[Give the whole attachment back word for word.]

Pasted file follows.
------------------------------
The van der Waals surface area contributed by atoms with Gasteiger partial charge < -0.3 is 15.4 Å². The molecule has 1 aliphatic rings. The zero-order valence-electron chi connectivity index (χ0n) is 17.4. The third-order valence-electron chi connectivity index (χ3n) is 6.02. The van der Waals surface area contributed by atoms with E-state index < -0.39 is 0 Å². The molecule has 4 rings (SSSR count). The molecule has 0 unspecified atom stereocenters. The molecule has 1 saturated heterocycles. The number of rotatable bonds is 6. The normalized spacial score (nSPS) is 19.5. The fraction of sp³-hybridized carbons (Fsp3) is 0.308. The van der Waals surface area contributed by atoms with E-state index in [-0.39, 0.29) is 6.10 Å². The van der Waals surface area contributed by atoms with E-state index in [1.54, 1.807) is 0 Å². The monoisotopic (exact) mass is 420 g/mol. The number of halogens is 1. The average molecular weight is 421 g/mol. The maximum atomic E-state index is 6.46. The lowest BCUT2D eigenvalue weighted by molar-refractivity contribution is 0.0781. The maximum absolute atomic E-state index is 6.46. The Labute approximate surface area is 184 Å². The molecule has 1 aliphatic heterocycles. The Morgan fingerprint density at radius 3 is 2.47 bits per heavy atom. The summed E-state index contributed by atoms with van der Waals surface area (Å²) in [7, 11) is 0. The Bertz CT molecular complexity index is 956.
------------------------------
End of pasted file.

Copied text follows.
The van der Waals surface area contributed by atoms with Gasteiger partial charge < -0.3 is 15.4 Å². The molecule has 1 aliphatic rings. The zero-order valence-electron chi connectivity index (χ0n) is 17.4. The third-order valence-electron chi connectivity index (χ3n) is 6.02. The van der Waals surface area contributed by atoms with E-state index < -0.39 is 0 Å². The molecule has 4 rings (SSSR count). The molecule has 0 unspecified atom stereocenters. The molecule has 1 saturated heterocycles. The number of rotatable bonds is 6. The normalized spacial score (nSPS) is 19.5. The fraction of sp³-hybridized carbons (Fsp3) is 0.308. The van der Waals surface area contributed by atoms with E-state index in [-0.39, 0.29) is 6.10 Å². The van der Waals surface area contributed by atoms with E-state index in [1.54, 1.807) is 0 Å². The monoisotopic (exact) mass is 420 g/mol. The number of halogens is 1. The average molecular weight is 421 g/mol. The maximum atomic E-state index is 6.46. The lowest BCUT2D eigenvalue weighted by molar-refractivity contribution is 0.0781. The maximum absolute atomic E-state index is 6.46. The Labute approximate surface area is 184 Å². The molecule has 1 aliphatic heterocycles. The Morgan fingerprint density at radius 3 is 2.47 bits per heavy atom. The summed E-state index contributed by atoms with van der Waals surface area (Å²) in [7, 11) is 0. The Bertz CT molecular complexity index is 956.